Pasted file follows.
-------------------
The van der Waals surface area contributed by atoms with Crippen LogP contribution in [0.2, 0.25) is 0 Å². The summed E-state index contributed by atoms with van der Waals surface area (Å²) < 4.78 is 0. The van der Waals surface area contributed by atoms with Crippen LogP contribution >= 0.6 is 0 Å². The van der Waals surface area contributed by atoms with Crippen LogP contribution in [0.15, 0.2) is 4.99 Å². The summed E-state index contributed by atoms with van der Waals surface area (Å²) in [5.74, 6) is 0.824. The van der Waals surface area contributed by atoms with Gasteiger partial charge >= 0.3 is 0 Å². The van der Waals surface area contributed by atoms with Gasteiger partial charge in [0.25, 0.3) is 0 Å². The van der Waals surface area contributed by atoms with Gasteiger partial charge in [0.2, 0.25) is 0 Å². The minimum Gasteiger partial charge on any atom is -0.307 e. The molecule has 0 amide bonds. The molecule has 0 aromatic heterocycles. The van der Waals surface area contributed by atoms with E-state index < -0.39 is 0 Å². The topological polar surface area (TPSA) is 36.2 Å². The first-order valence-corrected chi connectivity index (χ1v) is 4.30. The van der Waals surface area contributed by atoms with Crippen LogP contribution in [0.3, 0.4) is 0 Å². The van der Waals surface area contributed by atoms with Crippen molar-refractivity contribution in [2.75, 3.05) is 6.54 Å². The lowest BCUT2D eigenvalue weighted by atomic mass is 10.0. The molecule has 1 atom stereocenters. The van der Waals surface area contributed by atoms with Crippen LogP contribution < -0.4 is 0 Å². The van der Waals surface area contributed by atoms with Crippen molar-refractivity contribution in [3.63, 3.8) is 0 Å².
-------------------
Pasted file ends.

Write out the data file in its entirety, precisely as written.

The van der Waals surface area contributed by atoms with Crippen LogP contribution in [0.2, 0.25) is 0 Å². The summed E-state index contributed by atoms with van der Waals surface area (Å²) < 4.78 is 0. The van der Waals surface area contributed by atoms with Crippen LogP contribution >= 0.6 is 0 Å². The van der Waals surface area contributed by atoms with Crippen LogP contribution in [0.15, 0.2) is 4.99 Å². The summed E-state index contributed by atoms with van der Waals surface area (Å²) in [5.74, 6) is 0.824. The van der Waals surface area contributed by atoms with Gasteiger partial charge >= 0.3 is 0 Å². The van der Waals surface area contributed by atoms with Gasteiger partial charge in [0.25, 0.3) is 0 Å². The van der Waals surface area contributed by atoms with Gasteiger partial charge in [0.2, 0.25) is 0 Å². The minimum Gasteiger partial charge on any atom is -0.307 e. The molecule has 0 amide bonds. The molecule has 0 aromatic heterocycles. The van der Waals surface area contributed by atoms with E-state index < -0.39 is 0 Å². The topological polar surface area (TPSA) is 36.2 Å². The first-order valence-corrected chi connectivity index (χ1v) is 4.30. The van der Waals surface area contributed by atoms with Crippen LogP contribution in [0.3, 0.4) is 0 Å². The van der Waals surface area contributed by atoms with Crippen molar-refractivity contribution in [2.75, 3.05) is 6.54 Å². The lowest BCUT2D eigenvalue weighted by atomic mass is 10.0. The molecule has 1 atom stereocenters. The van der Waals surface area contributed by atoms with Crippen LogP contribution < -0.4 is 0 Å². The van der Waals surface area contributed by atoms with Crippen molar-refractivity contribution in [3.63, 3.8) is 0 Å².